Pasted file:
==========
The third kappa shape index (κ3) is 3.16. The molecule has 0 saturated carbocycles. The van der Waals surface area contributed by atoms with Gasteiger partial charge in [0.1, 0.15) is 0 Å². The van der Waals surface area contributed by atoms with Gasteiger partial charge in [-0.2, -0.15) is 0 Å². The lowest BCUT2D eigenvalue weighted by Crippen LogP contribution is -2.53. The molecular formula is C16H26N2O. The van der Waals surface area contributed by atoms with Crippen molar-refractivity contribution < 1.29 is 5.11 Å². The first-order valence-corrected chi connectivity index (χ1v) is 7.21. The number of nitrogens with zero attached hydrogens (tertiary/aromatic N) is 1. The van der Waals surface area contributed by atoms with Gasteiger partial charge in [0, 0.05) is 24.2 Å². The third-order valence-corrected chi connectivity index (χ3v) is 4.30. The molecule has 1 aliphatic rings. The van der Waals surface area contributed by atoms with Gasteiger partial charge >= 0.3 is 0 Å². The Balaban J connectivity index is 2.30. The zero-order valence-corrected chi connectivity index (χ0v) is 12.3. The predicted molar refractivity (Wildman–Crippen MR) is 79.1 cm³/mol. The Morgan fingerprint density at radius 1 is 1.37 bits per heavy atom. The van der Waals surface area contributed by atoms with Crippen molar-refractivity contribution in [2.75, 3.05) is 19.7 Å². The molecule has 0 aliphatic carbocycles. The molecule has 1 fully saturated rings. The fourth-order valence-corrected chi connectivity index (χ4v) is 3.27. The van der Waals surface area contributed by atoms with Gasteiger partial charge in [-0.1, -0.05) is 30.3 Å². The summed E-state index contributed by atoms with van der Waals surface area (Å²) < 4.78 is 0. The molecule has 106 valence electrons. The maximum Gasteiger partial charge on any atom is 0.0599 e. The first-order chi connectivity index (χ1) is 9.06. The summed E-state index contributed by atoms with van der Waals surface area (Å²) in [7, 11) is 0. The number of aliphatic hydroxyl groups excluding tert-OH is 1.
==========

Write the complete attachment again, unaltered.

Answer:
The third kappa shape index (κ3) is 3.16. The molecule has 0 saturated carbocycles. The van der Waals surface area contributed by atoms with Gasteiger partial charge in [0.1, 0.15) is 0 Å². The van der Waals surface area contributed by atoms with Gasteiger partial charge in [-0.2, -0.15) is 0 Å². The lowest BCUT2D eigenvalue weighted by Crippen LogP contribution is -2.53. The molecular formula is C16H26N2O. The van der Waals surface area contributed by atoms with Crippen molar-refractivity contribution < 1.29 is 5.11 Å². The first-order valence-corrected chi connectivity index (χ1v) is 7.21. The number of nitrogens with zero attached hydrogens (tertiary/aromatic N) is 1. The van der Waals surface area contributed by atoms with Gasteiger partial charge in [0, 0.05) is 24.2 Å². The third-order valence-corrected chi connectivity index (χ3v) is 4.30. The molecule has 1 aliphatic rings. The van der Waals surface area contributed by atoms with Gasteiger partial charge >= 0.3 is 0 Å². The Balaban J connectivity index is 2.30. The zero-order valence-corrected chi connectivity index (χ0v) is 12.3. The predicted molar refractivity (Wildman–Crippen MR) is 79.1 cm³/mol. The Morgan fingerprint density at radius 1 is 1.37 bits per heavy atom. The van der Waals surface area contributed by atoms with Crippen molar-refractivity contribution in [2.75, 3.05) is 19.7 Å². The molecule has 0 aliphatic carbocycles. The molecule has 1 fully saturated rings. The fourth-order valence-corrected chi connectivity index (χ4v) is 3.27. The van der Waals surface area contributed by atoms with Gasteiger partial charge in [-0.1, -0.05) is 30.3 Å². The summed E-state index contributed by atoms with van der Waals surface area (Å²) < 4.78 is 0. The molecule has 106 valence electrons. The maximum Gasteiger partial charge on any atom is 0.0599 e. The first-order chi connectivity index (χ1) is 9.06. The summed E-state index contributed by atoms with van der Waals surface area (Å²) in [7, 11) is 0. The number of aliphatic hydroxyl groups excluding tert-OH is 1.